Secondary Logo

Journal Logo

Institutional members access full text with Ovid®

Effectiveness of 3 Surgical Decompression Strategies for Treatment of Multilevel Cervical Myelopathy in 3 Spinal Centers in China: A Retrospective Study

Wen, Shi-Feng, MD*,†; Wong, Irene Oi-Ling, PHD; Long, Mei-Jing, Mphil; Li, Ju-Geng, MD§; Li, Xiao-Feng, MD; Guo, Dong-Ming, MD*; Xu, Zhong-He, MD*; Yin, Qing-Shui, MD

doi: 10.1097/BRS.0b013e31824ff9bc
Cervical Spine

Study Design. Retrospective multicenter study.

Objective. To compare clinical outcomes and surgical-related adverse events in patients with multilevel cervical myelopathy (MCM) undergoing simple anterior, simple posterior, or 1-stage posterior-anterior surgical decompression strategies.

Summary of Background Data. Simple anterior, simple posterior, and 1-stage posterior-anterior surgical decompression strategies have been advocated for MCM treatment in both Western and Chinese populations. However, there is limited evidence on whether 1-stage posterior-anterior strategy may offer equal or more advantages than the other 2 strategies for patients with MCM.

Methods. A retrospective review of medical records was conducted for 255 patients with MCM who had undergone surgical decompression in 3 Chinese spinal centers from 1999 to 2010. Neurological status, perioperative variables, and surgical complications were assessed. Multiple linear regression was used to evaluate factors associated with the outcomes of each strategy.

Results. Analyses were conducted on a total of 229 patients with MCM undergoing surgical decompression via 1-stage posterior-anterior (68 patients), simple anterior (102 patients), and simple posterior approaches (59 patients). One-stage posterior-anterior approach had the highest Japanese Orthopaedic Association recovery rate after adjusted for age and sex (adjusted mean ± SD: 50.0 ± 3.2, P < 0.001) and additionally adjusted for smoking, duration from onset of symptoms to surgery, comorbidities, preoperative Japanese Orthopaedic Association score, Ishihara's curvature index and Pavlov ratio, operative blood loss, operating time, anterior operated disc levels, and posterior operated levels (adjusted mean ± SD: 51.6 ± 11.6, P < 0.01). Anterior approach had the largest difference between the pre- and postoperative Ishihara's curvature indexes after adjusted for age and sex (adjusted mean ± SD: 5.3 ± 1.0, P < 0.01) and after multivariable adjustment (adjusted mean ± SD: 6.5 ± 2.8, P = 0.003).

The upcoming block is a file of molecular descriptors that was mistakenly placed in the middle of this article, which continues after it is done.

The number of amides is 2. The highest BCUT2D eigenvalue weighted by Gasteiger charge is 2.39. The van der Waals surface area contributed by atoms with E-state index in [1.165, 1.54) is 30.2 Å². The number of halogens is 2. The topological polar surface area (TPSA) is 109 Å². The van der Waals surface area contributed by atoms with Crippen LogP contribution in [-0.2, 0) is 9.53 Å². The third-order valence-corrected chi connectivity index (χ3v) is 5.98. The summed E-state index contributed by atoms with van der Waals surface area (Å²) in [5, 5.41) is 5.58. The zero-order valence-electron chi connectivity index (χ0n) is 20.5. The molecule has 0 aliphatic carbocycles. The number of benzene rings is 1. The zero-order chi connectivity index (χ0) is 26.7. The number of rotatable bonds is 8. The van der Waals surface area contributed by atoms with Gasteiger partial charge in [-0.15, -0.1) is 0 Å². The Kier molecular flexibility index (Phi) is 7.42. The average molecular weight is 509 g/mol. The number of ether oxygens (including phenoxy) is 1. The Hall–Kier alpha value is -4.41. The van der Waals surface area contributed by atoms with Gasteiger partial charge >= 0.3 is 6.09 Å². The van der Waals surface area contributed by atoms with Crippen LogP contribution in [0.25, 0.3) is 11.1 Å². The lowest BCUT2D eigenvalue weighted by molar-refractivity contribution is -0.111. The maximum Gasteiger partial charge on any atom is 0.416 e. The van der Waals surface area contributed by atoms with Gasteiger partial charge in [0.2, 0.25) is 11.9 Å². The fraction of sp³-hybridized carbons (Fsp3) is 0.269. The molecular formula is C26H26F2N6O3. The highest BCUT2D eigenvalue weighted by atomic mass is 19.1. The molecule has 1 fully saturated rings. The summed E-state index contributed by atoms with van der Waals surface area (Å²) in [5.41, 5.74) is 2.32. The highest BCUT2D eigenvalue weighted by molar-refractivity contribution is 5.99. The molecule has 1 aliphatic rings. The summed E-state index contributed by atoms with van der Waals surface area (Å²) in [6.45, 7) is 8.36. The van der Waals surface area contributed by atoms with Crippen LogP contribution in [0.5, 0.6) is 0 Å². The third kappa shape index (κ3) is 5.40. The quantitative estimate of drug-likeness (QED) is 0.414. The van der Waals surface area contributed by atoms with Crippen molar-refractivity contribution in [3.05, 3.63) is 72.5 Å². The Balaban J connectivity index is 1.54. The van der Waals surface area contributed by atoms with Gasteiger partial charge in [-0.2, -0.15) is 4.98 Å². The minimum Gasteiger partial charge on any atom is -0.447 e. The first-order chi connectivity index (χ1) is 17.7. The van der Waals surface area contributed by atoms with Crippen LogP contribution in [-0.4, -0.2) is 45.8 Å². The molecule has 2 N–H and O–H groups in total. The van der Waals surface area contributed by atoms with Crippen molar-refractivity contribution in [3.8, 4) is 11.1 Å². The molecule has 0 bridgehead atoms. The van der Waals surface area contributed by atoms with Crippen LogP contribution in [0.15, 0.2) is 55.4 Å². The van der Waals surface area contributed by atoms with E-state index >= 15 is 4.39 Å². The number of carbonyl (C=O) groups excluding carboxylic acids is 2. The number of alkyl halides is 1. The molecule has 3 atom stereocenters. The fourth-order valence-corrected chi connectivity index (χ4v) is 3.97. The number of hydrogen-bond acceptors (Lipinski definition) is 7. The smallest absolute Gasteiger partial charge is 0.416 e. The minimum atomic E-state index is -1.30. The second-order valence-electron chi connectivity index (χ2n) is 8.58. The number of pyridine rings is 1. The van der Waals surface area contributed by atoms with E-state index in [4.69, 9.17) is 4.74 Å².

Conclusion. One-stage posterior-anterior strategy can be a reliable and effective treatment strategy for MCM in a subgroup of patients with anterior and posterior compression on spinal cord simultaneously.

The optimal procedure for the surgical treatment of MCM remains controversial. Based on our findings, 1-stage anterior-posterior surgical strategy would achieve better chance of neurological recovery which enhanced complete neural decompression and restoration of sagittal lordotic alignment compared to simple anterior or simple posterior surgery methods.

*Department of Spine Surgery, The First Municipal People's Hospital of Guangzhou, Affiliated Hospital to The Guangzhou Medical University, People's Republic of China

The Southern Medical University, Guangzhou, People's Republic of China

School of Public Health, Li Ka Shing Faculty of Medicine, The University of Hong Kong, Hong Kong SAR, China

§Department of Orthopedics, The Second Affiliated Hospital to Guangzhou Medical University, Guangzhou, People's Republic of China

Department of Orthopedics, The First Affiliated Hospital to Nanchang University, Jiangxi province, People's Republic of China

Department of Orthopedics, Liuhuaqiao Hospital, Guangzhou, People's Republic of China.

Address correspondence and reprint requests to Shi-Feng Wen, MD, Department of Orthopedics, The First Municipal People's Hospital of Guangzhou, 1st Pan Fu Rd., Guangzhou 510180, People's Republic of China; E-mail:

Acknowledgment date: September 1, 2011. First revision date: December 8, 2011. Second revision date: February 8, 2012; Acceptance date: February 13, 2012.

The device(s)/drug(s) is/are FDA approved or approved by corresponding national agency for this indication.

No funds were received in support of this work.

No benefits in any form have been or will be received from a commercial party related directly or indirectly to the subject of this manuscript.

© 2012 Lippincott Williams & Wilkins, Inc.